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Experts puzzled by cougar’s 600-mile trek

Wayne Ortman
THE ASSOCIATED PRESS
Oct 09, 2008 05:12 PM
 
SIOUX FALLS, S.D.– Another Black Hills mountain lion has gone the distance.
A subadult lion wearing a radio collar from South Dakota was killed this week about 950 kilometres away in Saskatoon. Four years ago, a collared lion from the Black Hills travelled more than 1,000 kilometres to Oklahoma, where it was hit by a train.
 
Jonathan Jenks, a wildlife professor at South Dakota State University, said there are no other documented cases of mountain lions – also known as cougars – travelling that far.
“That doesn’t necessarily mean that it’s unusual because we’re learning more and more about these critters,” said Jenks, who’s leading a study of some 80 radio-collared cats in the Black Hills.
 
“We’ve had a bunch of them (collars) on and if they can find what they are looking for by not going as far, they are going to stop. But if they don’t they will keep going.”
 
Wildlife specialists say young lions – mostly males – are being driven out of the Black Hills by older lions who protect their territory. Where they go and why is one of the objects of the tracking study, which now includes collars that can pinpoint the lion’s location using GPS co-ordinates.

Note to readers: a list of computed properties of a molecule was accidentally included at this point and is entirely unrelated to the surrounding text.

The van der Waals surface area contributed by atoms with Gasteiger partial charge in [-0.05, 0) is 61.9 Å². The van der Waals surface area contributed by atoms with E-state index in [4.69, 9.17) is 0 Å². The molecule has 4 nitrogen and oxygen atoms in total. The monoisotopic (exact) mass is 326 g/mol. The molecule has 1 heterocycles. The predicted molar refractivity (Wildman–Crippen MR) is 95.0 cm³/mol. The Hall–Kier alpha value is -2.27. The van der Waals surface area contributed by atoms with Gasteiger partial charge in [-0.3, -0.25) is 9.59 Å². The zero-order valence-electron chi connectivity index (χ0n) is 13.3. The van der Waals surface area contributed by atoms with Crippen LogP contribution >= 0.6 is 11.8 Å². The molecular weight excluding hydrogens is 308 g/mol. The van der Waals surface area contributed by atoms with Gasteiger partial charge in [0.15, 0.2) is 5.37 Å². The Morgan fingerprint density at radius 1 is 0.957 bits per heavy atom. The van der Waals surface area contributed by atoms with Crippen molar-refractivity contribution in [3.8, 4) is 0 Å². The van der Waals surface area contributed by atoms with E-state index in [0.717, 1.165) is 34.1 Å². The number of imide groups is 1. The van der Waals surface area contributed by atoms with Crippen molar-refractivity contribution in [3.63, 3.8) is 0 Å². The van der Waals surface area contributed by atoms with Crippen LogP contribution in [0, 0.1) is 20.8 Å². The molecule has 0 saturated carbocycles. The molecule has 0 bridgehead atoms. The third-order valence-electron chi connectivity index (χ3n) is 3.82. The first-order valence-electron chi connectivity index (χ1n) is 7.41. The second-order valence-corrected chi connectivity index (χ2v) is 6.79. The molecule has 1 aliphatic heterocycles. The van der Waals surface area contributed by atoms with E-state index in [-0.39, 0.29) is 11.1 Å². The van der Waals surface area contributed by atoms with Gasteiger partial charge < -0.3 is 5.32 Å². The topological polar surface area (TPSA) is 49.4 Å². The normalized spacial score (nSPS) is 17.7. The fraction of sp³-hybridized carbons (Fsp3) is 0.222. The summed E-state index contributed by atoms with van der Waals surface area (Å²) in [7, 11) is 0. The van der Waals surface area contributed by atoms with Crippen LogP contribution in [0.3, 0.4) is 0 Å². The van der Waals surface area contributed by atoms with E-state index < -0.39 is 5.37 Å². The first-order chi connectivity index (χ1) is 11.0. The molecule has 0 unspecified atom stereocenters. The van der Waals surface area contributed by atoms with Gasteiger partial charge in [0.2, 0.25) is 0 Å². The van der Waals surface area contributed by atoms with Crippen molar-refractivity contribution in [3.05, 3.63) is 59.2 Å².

“This was one of the first GPS collars on a subadult. Unfortunately, it failed while it was still in Custer State Park (in April). Then what happens is you just hope it shows up again,” Jenks said.
 
Had the transmitter been working, researchers could have plotted the route that took the lion nearly due north from the Black Hills.
 
The collar research program also is being used to assess the hunting season on lions, which will begin in January and sets a quota of 35 total lions or 15 females. The Department of Game, Fish & Parks estimates there are 220 to 280 lions in the state, most of which are in the Black Hills.
 
Jenks said other collared lions from the Black Hills have ventured north, possibly following pine tree habitat.
 
“There are these fingers of pine that move up to the Bear Lodge Mountains north of the Black Hills, but if a lion comes along to the south and to the east of the Black Hills they see the Badlands and flat prairies versus. pine fingers. They grew up in the pines and they probably feel more comfortable moving within the pines. But that’s a hypothesis.”
 
Police in Saskatoon killed the cougar in a residential area after deciding it was a threat to public safety.
 
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